Ohio's JD Vance one of few big Republican midterm election winners

Republican U.S. Sen.-elect JD Vance speaks during an election night watch party Nov. 8 in Columbus, Ohio. (AP photo/Jay LaPrete)

Republican U.S. Sen.-elect JD Vance speaks during an election night watch party Nov. 8 in Columbus, Ohio. (AP photo/Jay LaPrete)

by Brian Fraga

View Author Profile

Join the Conversation

Send your thoughts to Letters to the Editor. Learn more

Although Democrats across the country widely performed better than expected in the Nov. 8 midterm elections, one Republican candidate also defied expectations: Ohio's now Senator-elect J.D. Vance.

The Hillbilly Elegy author and former venture capitalist defeated Congressman Tim Ryan, a Democrat, by nearly seven percentage points. Unlike other candidates backed by former President Donald Trump, Vance prevailed with that endorsement and by embracing Trump's brand of conservative populism.

"It doesn't surprise me that Vance won. What does surprise me is that he won by six or seven percentage points," Geoffrey Layman, chair of the political science department at the University of Notre Dame, told NCR.

Layman said that Ohio has now "clearly become a red state" after decades of being a bellwether for national elections. 

"It seemed that Tim Ryan was the right kind of candidate for Democrats in Ohio," Layman said, referring to Ryan's image as a moderate Democrat from a working-class background who disagreed with some of his party's positions on trade and economic policy. He was elected in 2003 as a pro-life Democrat, before later changing his position on abortion.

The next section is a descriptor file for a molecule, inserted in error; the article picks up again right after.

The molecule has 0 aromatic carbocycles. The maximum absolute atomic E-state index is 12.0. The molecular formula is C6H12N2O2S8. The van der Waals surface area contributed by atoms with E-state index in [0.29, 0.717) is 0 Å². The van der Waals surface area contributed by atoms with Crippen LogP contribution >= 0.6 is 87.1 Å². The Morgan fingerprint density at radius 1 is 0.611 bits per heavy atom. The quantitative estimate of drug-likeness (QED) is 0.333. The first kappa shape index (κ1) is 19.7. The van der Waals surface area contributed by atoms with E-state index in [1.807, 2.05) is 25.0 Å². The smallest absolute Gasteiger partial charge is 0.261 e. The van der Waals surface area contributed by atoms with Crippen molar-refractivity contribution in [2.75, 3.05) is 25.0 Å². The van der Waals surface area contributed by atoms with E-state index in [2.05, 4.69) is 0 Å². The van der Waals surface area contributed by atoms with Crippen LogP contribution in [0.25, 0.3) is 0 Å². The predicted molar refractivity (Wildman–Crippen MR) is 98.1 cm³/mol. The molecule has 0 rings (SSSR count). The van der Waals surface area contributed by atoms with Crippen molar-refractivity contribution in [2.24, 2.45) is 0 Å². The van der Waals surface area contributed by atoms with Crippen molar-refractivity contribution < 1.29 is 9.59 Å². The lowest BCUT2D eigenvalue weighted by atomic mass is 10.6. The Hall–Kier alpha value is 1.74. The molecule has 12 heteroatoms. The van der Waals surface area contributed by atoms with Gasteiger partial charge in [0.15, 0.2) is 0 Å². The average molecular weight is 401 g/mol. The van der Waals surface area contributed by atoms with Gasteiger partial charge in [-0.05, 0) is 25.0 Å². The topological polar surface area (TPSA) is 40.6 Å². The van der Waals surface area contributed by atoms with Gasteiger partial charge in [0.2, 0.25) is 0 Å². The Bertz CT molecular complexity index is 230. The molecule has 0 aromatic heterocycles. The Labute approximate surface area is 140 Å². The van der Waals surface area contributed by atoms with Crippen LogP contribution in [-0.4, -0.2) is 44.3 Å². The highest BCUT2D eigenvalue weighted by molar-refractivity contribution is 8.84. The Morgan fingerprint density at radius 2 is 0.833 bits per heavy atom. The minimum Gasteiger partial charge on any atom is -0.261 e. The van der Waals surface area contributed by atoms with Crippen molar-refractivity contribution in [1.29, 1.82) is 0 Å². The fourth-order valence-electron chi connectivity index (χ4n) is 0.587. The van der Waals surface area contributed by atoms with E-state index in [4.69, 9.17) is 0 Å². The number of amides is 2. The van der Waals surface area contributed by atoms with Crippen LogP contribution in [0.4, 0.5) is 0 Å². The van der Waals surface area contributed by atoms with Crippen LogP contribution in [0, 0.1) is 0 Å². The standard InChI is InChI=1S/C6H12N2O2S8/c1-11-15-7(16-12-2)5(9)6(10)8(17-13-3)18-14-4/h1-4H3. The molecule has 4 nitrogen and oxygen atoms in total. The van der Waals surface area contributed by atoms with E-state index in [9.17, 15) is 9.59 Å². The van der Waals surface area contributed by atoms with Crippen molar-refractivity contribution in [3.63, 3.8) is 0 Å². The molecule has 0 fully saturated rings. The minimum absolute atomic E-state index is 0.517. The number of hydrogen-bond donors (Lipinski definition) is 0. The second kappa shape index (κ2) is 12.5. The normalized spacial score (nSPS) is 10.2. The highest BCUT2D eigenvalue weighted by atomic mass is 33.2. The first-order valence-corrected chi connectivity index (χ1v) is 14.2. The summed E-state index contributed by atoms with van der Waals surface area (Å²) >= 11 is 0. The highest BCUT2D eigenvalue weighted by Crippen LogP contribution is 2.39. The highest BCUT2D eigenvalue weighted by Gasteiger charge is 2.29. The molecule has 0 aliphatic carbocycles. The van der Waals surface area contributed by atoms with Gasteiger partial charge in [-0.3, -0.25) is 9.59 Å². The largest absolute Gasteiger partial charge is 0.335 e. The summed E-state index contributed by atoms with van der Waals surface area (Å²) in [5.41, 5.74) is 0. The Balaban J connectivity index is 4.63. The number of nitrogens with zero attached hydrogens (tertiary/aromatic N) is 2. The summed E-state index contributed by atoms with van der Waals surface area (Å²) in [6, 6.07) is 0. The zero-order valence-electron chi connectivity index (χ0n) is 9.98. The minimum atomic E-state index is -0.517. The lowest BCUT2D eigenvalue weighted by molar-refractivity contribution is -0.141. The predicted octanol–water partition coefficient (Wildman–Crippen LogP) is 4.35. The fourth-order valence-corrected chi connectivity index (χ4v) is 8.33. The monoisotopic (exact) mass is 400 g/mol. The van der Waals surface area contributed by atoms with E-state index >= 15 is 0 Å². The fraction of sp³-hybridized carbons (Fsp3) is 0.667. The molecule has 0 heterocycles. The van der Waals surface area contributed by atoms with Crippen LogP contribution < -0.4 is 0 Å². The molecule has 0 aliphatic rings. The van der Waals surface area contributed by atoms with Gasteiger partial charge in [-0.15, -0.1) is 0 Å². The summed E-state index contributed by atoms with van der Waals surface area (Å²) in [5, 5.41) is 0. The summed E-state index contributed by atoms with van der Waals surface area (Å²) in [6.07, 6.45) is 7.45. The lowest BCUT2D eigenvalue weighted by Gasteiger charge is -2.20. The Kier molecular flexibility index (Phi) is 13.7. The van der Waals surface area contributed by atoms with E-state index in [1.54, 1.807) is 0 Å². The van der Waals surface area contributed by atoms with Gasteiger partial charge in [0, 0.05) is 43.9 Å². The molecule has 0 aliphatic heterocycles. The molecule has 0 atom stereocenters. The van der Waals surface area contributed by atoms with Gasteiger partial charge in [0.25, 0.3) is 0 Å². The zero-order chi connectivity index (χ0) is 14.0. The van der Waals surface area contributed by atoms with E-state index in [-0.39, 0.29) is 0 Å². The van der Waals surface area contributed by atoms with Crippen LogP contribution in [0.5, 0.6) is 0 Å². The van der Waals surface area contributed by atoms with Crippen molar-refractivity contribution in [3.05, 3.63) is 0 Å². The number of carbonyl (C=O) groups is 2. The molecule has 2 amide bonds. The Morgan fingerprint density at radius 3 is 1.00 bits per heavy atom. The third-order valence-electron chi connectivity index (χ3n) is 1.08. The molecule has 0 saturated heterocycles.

Ryan, who was born into an Irish-Italian Catholic family, ran as a Catholic who embraced the kind of social justice and solidarity championed by Pope Francis, even though his positions in favor of abortion rights and LGBTQ rights clashed with official Catholic teachings.

Democratic Senate candidate Rep. Tim Ryan, D-Ohio, gives his concession speech after losing to Republican candidate J.D. Vance Nov. 8 in Boardman, Ohio. (AP photo/Phil Long)

Democratic Senate candidate Rep. Tim Ryan, D-Ohio, gives his concession speech after losing to Republican candidate J.D. Vance Nov. 8 in Boardman, Ohio. (AP photo/Phil Long)

In that regard, Ryan provided a stark contrast to Vance, a self-described "conservative Christian" who converted to Catholicism in 2019 and has echoed Trump's strident rhetoric on immigration and abortion while aligning himself with far-right political figures.

"Ohio and the nation missed out on having Tim Ryan, a good guy, in the Senate," said Lisa Johnson, a Cincinnati resident who helped lead a Catholics for Ryan group to mobilize voters in Ohio. Johnson told NCR that the election left her feeling "gutted."

Patrick Carolan, co-founder of Catholics Vote Common Good, a progressive group that also supported Ryan, told NCR that Ryan was "the kind of leader who all Catholics should have been able to get behind."

"At least it wasn't a red tsunami that everyone was predicting," Carolan said, referring to polling before the midterm elections that suggested Republicans might take power from the Democrats in the U.S. Senate and garner a larger majority in the House of Representatives.

In contrast to expectations, various media voting projections in the days after the polls closed have indicated the GOP is tracking to regain control of the House, but with a much smaller majority than what polls and pundits had predicted.

As for the Senate, the nation may not know which party will control that chamber until a Dec. 6 runoff election in Georgia between Sen. Raphael Warnock, a Democrat, and his Republican challenger, retired football legend Herschel Walker.

"Overall, I think it was an amazingly good day for the Democrats. I don't think anybody expected the Democrats to do that well," said Layman.